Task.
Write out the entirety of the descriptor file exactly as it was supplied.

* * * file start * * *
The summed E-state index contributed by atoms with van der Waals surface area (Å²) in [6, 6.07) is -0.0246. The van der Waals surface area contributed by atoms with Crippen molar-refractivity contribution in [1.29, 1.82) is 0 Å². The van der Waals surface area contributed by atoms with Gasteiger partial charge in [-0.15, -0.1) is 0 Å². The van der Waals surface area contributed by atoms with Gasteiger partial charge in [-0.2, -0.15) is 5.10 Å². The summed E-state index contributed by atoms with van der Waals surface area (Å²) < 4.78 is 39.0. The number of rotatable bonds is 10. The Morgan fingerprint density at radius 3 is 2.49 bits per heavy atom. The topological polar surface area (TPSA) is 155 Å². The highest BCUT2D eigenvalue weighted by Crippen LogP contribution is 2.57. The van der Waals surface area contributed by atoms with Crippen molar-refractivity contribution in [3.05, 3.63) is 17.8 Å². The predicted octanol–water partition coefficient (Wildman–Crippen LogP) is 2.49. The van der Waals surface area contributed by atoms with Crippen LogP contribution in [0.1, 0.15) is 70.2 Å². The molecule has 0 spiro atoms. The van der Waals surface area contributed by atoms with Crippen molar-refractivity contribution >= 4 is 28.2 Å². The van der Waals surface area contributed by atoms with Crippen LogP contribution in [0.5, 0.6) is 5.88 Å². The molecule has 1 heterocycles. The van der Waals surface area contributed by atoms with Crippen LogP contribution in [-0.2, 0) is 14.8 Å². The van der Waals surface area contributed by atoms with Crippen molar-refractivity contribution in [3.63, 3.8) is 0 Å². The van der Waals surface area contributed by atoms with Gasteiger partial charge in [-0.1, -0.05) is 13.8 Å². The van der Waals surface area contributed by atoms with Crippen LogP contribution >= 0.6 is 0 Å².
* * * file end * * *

The summed E-state index contributed by atoms with van der Waals surface area (Å²) in [6, 6.07) is -0.0246. The van der Waals surface area contributed by atoms with Crippen molar-refractivity contribution in [1.29, 1.82) is 0 Å². The van der Waals surface area contributed by atoms with Gasteiger partial charge in [-0.15, -0.1) is 0 Å². The van der Waals surface area contributed by atoms with Gasteiger partial charge in [-0.2, -0.15) is 5.10 Å². The summed E-state index contributed by atoms with van der Waals surface area (Å²) < 4.78 is 39.0. The number of rotatable bonds is 10. The Morgan fingerprint density at radius 3 is 2.49 bits per heavy atom. The topological polar surface area (TPSA) is 155 Å². The highest BCUT2D eigenvalue weighted by Crippen LogP contribution is 2.57. The van der Waals surface area contributed by atoms with Crippen molar-refractivity contribution in [3.05, 3.63) is 17.8 Å². The predicted octanol–water partition coefficient (Wildman–Crippen LogP) is 2.49. The van der Waals surface area contributed by atoms with Crippen LogP contribution in [0.1, 0.15) is 70.2 Å². The molecule has 0 spiro atoms. The van der Waals surface area contributed by atoms with Crippen molar-refractivity contribution >= 4 is 28.2 Å². The van der Waals surface area contributed by atoms with Crippen LogP contribution in [0.5, 0.6) is 5.88 Å². The molecule has 1 heterocycles. The van der Waals surface area contributed by atoms with Crippen LogP contribution in [-0.2, 0) is 14.8 Å². The van der Waals surface area contributed by atoms with Crippen molar-refractivity contribution in [3.63, 3.8) is 0 Å². The van der Waals surface area contributed by atoms with Gasteiger partial charge in [-0.1, -0.05) is 13.8 Å². The van der Waals surface area contributed by atoms with Crippen LogP contribution >= 0.6 is 0 Å².